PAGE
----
Updated: President Obama has asked the nation "to observe a moment of silence to honor the innocent victims of the senseless tragedy in Tucson, Arizona, including those still fighting for their lives."
"It will be a time for us to come together as a nation in prayer or reflection, keeping the victims and their families closely at heart,” he said.
The President will observe the moment of silence with White House staff on the South Lawn. The President has also signed a proclamation calling for flags to be flown at half-staff.
As Episcopalians, we also might draw upon some of the resources that guide us in our common worship as we seek divine guidance in understanding what has happened and in discerning how to respond to this tragedy. Some Episcopal Churches are offering special prayers and public services. We are interested in hearing about them.
Rep Gabrielle Giffords and her aide, Gabe Zimmerman, who was killed in the shooting, are Jewish. As Cathy Grossman of USA Today notes, at Giffords synagogue yesterday, the congregation said the Mi Sheberakh, the prayer for the sick that calls on the God of the patriarch and matriarchs of the faith to heal and strengthen the ill.
Grossman writes: (In a note of terrible irony, Debbie Friedman, the Jewish liturgist who set this prayer and many others to music in chants used by many U.S. Jewish congregations, died today).
Listen to Nick Knisely, Café blogger and Dean of Trinity Cathedral in Phoenix, preach in response to violent events that unfolded nearby on Saturday.
"If the Baptism of Jesus means anything to us today, it is because, as St. Augustine pointed out, Jesus' human mother means that he is both fully human as well as being fully divine. When he comes up out of the water, and the voice of God is heard by the children of Israel for the first time in thousand of years, the delight that God has in him, is also speaking of God's delight in us.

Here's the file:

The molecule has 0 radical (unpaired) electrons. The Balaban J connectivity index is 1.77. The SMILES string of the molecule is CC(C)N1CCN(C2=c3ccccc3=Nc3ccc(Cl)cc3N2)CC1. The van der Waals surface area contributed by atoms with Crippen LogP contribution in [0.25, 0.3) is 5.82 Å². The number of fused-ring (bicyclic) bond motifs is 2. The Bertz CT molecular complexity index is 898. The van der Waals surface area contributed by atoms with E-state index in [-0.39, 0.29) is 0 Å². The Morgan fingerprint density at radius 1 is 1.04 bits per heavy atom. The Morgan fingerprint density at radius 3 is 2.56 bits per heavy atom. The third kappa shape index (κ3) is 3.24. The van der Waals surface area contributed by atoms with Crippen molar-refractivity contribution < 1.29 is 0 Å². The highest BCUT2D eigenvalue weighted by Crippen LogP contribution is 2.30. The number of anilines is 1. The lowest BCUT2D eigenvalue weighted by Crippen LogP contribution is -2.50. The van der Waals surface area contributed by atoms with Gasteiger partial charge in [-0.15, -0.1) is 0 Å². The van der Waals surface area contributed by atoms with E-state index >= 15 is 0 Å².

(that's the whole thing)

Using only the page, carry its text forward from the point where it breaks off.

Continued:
"But we are only in this scene because, as the Prayer Book says, we are part of the body of Christ. And it is our participation in this body that will ultimately give us the ability to overcome our tendency to objectify another and subject them to violence. Because as long as we can see each other as members of the same body, we will not be able to dismiss them as 'scum,' 'vermin' or 'parasites' as graffiti I have seen here in Arizona has described our President.
"And so if we are to stand against the flames of violence and hatred that even now licking at the edges of our state, we are going to have to live into our vocation as members of the Body of Christ. We are going to have create humanizing relationships with each other that will make it impossible to objectify our sister and brother. We are going to have to make our city, our state and our country into our neighborhood. We must build walls of love with each one of us serving as a brick in that wall. And those walls will stand against the flames.
Some people tell me that I'm being naive. I probably am. But violence begets violence. By preaching love, the Church has stood fast against empire after empire. It is our way. And it's time we got to it.
"This is what we are called to do. We are called to follow our Lord who Isaiah describes as a person who will not cry or lift up his voice against others or shout in the streets; he will not bend a bruised reed; and he will not quench a dimly burning wick; but he will love, and in his love he will gather all people into himself, into one body united in one Lord, and sharing with one another one life in this extraordinary world.
"I really do believe that as we do that - as we welcome people into relationship with ourselves and with one another and into this place and into all places, these kinds of violence - this rhetoric that we are all terrified of as getting out of control - simply will not have the oxygen it needs to burn the way it's beginning to burn. That is our mission as Christian people, united in baptism, and living in the hope of the resurrection.
"It's scary, and it's hard, and we have to do it."